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British Expat Newsletter:
23 April 2008

Hello, and welcome to those who have joined up since our last newsletter.

In this issue

  • This week: Tattoos
  • Virtual Snacks
  • Bizarre Searches
  • Quotation and joke

This week

Have you ever been tempted to get a tattoo? A lot of people regard them as taboo, associating them with criminal or anti-social culture. But fashions change, and in the last couple of decades tattoos have come back into vogue in Western culture after a long absence.

In some cultures, they never went away. The practice of inking a more or less permanent design onto the skin was widespread in pre-literate societies, as a badge of rank, a rite of social or religious passage or a tribal association marking. Perhaps the most famous of all societies using tattoos in this way was (and is) the Maori people of New Zealand. (It was the discovery of the practice among Polynesian peoples by Captain Cook and his crew that led to the re-introduction of the practice in Europe, and also the custom among sailors of having their bodies adorned with often elaborate tattoo art. But tattoos were also used as a mark of ownership to identify slaves, or identification for prisoners, as was done in the case of concentration camp inmates in Nazi Germany. Hence the negative associations that prevail so widely today.

Historically they’ve also been seen very much as a “man thing” – feminine tattoos were regarded as something of a contradiction in terms, and “painted ladies” were seen as something for the freak shows popular in Victorian times. But when Janis Joplin had a heart tattooed on her left breast, and an elaborate “bracelet” around her left wrist, she helped to some extent to restore the fashionability or respectability of tattoos among women. Move on thirty years, and it was no great surprise to see Britney Spears get several tattoos in her rise to fame.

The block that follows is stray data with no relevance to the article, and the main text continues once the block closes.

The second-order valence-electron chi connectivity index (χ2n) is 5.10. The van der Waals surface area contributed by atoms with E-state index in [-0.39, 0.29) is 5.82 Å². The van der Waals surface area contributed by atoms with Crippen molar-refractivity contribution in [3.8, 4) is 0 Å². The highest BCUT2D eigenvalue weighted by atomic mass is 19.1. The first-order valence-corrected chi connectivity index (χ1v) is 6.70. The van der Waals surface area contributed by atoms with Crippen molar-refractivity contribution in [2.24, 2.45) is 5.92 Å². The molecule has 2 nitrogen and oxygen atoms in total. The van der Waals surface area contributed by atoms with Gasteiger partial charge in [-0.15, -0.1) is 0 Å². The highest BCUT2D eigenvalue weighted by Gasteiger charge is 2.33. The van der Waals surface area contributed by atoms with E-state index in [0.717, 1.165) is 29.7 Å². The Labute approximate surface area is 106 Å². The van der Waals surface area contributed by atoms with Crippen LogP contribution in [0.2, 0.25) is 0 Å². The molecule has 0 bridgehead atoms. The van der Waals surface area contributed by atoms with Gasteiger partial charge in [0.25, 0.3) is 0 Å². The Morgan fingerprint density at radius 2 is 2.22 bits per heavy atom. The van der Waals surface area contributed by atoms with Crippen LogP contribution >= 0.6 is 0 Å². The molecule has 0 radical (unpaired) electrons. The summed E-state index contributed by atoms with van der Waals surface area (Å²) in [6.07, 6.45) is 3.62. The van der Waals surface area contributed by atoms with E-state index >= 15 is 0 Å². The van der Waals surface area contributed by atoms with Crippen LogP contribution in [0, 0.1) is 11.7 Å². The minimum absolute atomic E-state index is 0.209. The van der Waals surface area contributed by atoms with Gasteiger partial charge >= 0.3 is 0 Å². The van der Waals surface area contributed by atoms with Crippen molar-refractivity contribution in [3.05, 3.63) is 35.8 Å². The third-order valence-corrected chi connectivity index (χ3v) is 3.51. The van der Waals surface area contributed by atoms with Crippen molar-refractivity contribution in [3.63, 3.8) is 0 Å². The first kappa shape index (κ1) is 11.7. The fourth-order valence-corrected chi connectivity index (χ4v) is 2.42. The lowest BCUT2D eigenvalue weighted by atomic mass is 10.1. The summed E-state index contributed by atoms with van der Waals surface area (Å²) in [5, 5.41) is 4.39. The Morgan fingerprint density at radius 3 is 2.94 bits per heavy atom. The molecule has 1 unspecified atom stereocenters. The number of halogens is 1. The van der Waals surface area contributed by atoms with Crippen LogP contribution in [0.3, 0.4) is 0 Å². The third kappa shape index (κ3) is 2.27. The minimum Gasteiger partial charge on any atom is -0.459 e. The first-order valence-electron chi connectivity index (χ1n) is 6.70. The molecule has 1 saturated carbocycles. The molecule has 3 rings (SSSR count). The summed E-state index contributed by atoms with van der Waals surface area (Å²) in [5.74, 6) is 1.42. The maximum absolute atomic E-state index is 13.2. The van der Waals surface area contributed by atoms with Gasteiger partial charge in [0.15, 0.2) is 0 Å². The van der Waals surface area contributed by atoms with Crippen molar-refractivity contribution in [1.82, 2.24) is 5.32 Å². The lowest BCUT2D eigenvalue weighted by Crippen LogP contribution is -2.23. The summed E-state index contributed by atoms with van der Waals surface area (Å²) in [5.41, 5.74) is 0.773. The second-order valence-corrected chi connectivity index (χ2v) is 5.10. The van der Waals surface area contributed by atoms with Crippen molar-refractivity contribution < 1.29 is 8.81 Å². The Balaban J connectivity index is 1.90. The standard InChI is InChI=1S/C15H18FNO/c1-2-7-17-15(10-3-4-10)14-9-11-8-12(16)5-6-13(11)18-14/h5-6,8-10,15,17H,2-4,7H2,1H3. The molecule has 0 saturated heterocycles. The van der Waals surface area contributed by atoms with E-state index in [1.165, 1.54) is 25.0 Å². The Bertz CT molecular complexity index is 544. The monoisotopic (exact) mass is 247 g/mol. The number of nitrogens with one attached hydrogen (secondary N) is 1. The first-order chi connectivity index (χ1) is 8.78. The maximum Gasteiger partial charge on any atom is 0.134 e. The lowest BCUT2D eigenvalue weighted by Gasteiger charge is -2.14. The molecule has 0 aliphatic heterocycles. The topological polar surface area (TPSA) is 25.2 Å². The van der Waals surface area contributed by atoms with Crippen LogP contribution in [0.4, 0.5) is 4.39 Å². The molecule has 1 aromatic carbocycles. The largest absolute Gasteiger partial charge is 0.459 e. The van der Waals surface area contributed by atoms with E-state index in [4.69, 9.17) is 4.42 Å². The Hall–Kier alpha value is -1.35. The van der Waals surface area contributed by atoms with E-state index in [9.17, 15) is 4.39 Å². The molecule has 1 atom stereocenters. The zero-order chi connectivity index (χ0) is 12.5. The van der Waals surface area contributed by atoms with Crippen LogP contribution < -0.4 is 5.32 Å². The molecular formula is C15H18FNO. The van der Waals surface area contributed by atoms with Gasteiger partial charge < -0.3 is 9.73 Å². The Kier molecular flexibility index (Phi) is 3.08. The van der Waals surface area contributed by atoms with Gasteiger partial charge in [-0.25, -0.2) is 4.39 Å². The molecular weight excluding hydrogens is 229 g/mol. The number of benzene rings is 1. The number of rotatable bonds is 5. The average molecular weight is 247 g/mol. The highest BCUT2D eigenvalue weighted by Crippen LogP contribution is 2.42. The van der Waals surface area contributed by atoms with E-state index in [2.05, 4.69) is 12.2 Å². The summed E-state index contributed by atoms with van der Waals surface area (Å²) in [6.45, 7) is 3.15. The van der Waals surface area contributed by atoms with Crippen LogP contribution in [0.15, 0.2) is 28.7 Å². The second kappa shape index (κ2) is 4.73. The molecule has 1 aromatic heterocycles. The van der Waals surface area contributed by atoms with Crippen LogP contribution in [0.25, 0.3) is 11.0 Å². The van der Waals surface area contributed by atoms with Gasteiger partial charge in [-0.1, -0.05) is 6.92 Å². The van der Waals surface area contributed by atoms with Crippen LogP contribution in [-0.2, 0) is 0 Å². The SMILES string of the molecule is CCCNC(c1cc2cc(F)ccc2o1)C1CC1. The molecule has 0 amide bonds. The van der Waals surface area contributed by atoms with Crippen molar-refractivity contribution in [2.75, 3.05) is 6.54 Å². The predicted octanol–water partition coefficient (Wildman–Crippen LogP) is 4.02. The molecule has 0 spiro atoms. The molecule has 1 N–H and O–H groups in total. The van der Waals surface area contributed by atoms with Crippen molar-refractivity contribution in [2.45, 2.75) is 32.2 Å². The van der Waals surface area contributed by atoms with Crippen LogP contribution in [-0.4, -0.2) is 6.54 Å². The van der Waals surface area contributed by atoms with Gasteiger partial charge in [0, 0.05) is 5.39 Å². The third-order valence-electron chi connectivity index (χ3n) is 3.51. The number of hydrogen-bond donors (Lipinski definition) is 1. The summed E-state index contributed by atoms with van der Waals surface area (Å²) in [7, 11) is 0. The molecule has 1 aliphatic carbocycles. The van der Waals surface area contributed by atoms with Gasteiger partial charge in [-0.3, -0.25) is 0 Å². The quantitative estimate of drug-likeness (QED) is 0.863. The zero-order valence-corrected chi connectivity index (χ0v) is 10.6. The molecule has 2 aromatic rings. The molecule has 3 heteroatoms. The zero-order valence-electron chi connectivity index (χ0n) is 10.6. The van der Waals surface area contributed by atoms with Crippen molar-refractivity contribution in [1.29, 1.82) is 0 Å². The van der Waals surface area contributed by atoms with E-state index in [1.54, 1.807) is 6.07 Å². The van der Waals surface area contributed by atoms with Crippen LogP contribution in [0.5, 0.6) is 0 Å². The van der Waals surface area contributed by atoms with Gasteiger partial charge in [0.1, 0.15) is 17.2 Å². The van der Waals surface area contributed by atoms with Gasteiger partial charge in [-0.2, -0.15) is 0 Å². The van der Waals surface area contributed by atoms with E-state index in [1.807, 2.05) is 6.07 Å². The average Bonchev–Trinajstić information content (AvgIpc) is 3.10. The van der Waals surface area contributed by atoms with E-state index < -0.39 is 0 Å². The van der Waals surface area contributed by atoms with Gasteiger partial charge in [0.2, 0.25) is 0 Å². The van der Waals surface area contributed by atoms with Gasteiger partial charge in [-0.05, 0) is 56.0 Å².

Actually, one Britney Spears tattoo was very typical in two more ways. Lower back tattoos are quite popular among women, as are fairies. Many women who have themselves tattooed say they do so as a way of asserting ownership over their bodies and of taking control. It’s notable that the tattoos typically seen as feminine tend to be discreet little designs, often in places that are easily concealed rather than in more obvious places like the arms or face. (On the other hand, there’s a whole range of cosmetic tattooing that has the effect of permanent make-up, such as eyebrow pencil.)

Celebrities’ tattoos are, not surprisingly, a popular source of inspiration for their fans. David Beckham’s tattoos are legendary (but more of those later). Robbie Williams’s angel is maybe predictable; less so is his “All You Need Is Love” tattoo in the small of his back, complete with music and chords! Dave Gahan of Depeche Mode’s tattoo art is more unusual as it focuses on the mystic, including an “Om” on his right collarbone and a Celtic cross on his left upper arm.